NEW YORK (TheStreet --- It's been one year since the Jumpstart Our Business Startups (JOBS) Act was passed with the intention to reduce red tape and costs for initial public offerings. The theory was that by doing this and creating crowdfunding for companies, the IPO market would take off. Unfortunately, the only thing created has been a crowdfunding cottage industry, but no crowdfunded IPOs.

Part of the problem is that the

Securities and Exchange Commission

hasn't passed any crowdfunding rules or regulations this year. Next week, Mary Jo White goes before the Senate for approval as SEC chief. She's expected to get the nod and would probably be at her desk by month's end. She has already stated that this is a priority for her and it would be an easy way to hit the ground running. Rules can be proposed and opened up for the public comment process and while that is happening the SEC can fix and tweak them. So it's realistic to think there will be rules by the end of the summer at best and the end of the year at worst.

In the meantime, many crowdfunding companies have been established as they gear up for the opening of the market. How these sites will make money is still unknown. Do they charge the investors? Do they charge the companies for listing? How do they pay for due diligence? Sara Hanks, CEO of

Crowd Check

, believes portals will be made to do something with regards to vetting companies.

"Portals will have some responsibilities and will not be burden free," said Hanks. CrowdCheck was created to do the due diligence for crowdfunding sites and can also guide crowdfunding companies through the process of going public.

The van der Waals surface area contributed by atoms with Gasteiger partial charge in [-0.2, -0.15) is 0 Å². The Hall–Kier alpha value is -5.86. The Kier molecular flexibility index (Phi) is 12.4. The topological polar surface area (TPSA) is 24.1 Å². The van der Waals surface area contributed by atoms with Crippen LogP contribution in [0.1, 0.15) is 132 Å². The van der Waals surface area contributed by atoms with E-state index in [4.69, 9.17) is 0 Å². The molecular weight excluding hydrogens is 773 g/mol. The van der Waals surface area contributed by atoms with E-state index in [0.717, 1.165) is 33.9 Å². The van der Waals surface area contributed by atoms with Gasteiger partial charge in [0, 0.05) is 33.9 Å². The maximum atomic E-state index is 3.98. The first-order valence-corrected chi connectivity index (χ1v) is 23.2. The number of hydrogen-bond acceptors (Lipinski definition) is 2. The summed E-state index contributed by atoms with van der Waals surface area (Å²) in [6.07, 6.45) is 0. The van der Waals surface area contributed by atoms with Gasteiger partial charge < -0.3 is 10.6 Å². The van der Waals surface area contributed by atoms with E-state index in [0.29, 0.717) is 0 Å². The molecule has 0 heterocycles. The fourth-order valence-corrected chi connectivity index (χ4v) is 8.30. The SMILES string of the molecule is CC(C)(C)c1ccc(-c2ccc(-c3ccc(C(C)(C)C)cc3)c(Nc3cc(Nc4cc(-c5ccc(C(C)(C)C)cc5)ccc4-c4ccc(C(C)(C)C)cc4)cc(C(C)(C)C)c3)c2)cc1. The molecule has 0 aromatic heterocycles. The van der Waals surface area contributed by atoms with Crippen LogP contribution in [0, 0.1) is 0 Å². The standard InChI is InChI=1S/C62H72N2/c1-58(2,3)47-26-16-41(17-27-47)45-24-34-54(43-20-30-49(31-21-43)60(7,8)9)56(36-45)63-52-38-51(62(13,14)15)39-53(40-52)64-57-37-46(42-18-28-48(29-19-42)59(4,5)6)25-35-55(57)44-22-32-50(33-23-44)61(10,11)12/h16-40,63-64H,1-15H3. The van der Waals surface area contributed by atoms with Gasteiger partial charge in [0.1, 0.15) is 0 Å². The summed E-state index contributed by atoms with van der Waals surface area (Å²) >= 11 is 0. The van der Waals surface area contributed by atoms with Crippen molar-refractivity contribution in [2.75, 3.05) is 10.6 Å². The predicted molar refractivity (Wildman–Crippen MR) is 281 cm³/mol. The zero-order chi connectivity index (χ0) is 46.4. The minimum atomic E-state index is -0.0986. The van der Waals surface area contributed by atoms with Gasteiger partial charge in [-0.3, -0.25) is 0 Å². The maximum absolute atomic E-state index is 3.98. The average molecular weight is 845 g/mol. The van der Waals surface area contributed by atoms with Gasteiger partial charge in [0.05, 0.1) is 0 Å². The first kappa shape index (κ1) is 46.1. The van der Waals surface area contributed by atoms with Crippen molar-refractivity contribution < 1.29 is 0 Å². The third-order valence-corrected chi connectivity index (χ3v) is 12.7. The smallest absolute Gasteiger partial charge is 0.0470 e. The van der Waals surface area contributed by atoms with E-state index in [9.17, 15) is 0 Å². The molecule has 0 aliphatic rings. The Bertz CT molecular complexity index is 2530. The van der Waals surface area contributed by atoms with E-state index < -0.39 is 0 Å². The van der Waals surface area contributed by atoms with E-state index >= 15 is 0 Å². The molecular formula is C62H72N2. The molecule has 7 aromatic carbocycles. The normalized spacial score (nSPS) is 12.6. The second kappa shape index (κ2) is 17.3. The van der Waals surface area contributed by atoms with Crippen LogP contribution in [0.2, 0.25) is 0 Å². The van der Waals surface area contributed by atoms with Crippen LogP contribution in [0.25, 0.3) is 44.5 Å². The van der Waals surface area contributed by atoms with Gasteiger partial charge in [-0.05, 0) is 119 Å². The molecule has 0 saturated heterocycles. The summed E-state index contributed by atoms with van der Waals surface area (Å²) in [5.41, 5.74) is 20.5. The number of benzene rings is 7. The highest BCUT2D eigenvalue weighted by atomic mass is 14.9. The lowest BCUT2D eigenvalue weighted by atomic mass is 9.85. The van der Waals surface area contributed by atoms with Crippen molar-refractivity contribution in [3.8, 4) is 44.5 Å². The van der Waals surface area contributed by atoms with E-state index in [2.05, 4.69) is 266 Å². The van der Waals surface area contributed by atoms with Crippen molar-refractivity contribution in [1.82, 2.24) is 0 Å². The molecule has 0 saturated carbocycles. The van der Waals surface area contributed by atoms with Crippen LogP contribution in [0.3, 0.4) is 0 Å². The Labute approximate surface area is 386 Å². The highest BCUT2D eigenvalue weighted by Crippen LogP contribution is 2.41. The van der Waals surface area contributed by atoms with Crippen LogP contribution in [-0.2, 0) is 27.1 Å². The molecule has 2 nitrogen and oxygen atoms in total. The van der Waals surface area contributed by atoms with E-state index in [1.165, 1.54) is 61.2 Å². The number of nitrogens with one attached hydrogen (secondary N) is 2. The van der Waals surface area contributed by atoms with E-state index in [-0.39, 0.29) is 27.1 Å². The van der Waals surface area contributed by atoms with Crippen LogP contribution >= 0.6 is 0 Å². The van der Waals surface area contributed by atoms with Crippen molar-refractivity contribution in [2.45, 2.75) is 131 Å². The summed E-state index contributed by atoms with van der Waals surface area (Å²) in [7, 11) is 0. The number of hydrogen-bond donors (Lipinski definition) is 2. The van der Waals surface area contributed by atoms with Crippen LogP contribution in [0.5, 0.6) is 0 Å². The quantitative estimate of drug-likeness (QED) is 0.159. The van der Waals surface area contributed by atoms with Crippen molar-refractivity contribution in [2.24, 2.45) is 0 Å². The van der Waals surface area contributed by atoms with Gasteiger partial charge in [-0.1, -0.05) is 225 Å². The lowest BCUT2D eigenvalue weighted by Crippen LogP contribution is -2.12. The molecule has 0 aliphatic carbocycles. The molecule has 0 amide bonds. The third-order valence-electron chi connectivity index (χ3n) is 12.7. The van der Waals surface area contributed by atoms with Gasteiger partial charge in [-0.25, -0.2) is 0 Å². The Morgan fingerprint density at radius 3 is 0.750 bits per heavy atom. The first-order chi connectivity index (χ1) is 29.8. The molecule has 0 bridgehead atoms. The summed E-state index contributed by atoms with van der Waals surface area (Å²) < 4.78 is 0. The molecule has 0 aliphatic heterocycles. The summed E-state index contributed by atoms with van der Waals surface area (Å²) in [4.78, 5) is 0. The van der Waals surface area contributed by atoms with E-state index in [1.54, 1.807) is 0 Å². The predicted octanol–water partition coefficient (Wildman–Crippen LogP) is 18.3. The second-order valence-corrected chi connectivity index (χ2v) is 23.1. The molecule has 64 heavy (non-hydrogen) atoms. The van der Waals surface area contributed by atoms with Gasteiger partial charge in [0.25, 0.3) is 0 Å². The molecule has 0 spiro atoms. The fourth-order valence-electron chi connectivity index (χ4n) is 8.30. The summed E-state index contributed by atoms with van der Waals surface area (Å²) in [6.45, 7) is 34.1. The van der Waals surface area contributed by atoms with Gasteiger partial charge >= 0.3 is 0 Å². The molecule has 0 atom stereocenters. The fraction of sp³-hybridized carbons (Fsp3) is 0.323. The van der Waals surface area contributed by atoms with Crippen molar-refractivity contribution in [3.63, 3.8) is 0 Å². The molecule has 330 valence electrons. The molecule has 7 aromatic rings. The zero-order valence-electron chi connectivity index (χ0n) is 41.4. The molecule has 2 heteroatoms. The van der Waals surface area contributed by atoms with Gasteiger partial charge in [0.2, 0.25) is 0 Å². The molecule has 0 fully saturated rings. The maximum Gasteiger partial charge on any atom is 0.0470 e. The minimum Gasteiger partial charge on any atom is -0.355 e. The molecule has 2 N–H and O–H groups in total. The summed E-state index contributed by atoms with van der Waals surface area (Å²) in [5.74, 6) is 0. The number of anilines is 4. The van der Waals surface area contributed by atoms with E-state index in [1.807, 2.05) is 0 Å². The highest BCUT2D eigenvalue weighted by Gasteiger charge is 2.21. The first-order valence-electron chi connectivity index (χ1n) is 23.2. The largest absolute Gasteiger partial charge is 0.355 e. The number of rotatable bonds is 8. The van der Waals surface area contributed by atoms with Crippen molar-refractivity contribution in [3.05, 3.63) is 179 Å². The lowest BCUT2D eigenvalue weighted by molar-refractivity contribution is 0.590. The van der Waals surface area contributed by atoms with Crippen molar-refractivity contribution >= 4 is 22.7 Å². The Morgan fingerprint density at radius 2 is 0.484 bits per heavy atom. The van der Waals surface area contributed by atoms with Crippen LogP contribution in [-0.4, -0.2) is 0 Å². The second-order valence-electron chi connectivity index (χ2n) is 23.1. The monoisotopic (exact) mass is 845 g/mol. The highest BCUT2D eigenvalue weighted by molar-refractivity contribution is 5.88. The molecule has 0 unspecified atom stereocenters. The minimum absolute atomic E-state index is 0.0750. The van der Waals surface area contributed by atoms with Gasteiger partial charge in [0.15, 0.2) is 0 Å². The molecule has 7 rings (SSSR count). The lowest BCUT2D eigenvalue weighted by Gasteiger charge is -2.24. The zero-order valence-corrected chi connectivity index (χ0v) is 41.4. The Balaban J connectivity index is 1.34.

Due diligence will be very important because of all the worry about the quality of the companies on these sites. "Only the less attractive companies would choose the Web sites. The more attractive ones will continue to go the traditional route," said Rory Eakin of


. His company connects accredited investors with consumer entrepreneurs. He pointed out that it's easy for technology companies to raise cash, but that other industries don't play as well. That's why CircleUp focuses on tangible products like organic baby food. Potential investors can walk to a grocery store and see the product, which is especially helpful in a category that is underrepresented by venture capital companies.

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There is even now a crowdfunding organization that promotes best practices for the platforms. So far, 37 Web sites have been awarded a ribbon of accreditation. The organization also has advertisement for lawyers, webinars, research and even conventions.

Crowdfunding for IPOs may not be in business yet, but they are open for business. It also looks as if each crowdfunding site will focus on specific sectors.

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is one example. This site will concentrate on green technology and clean technology. CEO Sang Lee thinks that sector concentration will make it easier for portals to vet the companies since they will be comparing apples to apples. It will also make it easier for investors that are looking for a specific area for investing. Lee's company is already doing private placements as they await crowdfunding rules.

Clearly, not all of these crowdfunding sites will survive and investors will have a difficult time choosing one over another, as will the companies. Of course, there is no market for these crowdfunded shares. Maybe that will be the next cottage industry; maybe a crowdfunded exchange. Perhaps, money can even be raised for the crowdfunding exchange on a crowdfunding site.

--Written by Debra Borchardt in New York.

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Debra Borchardt


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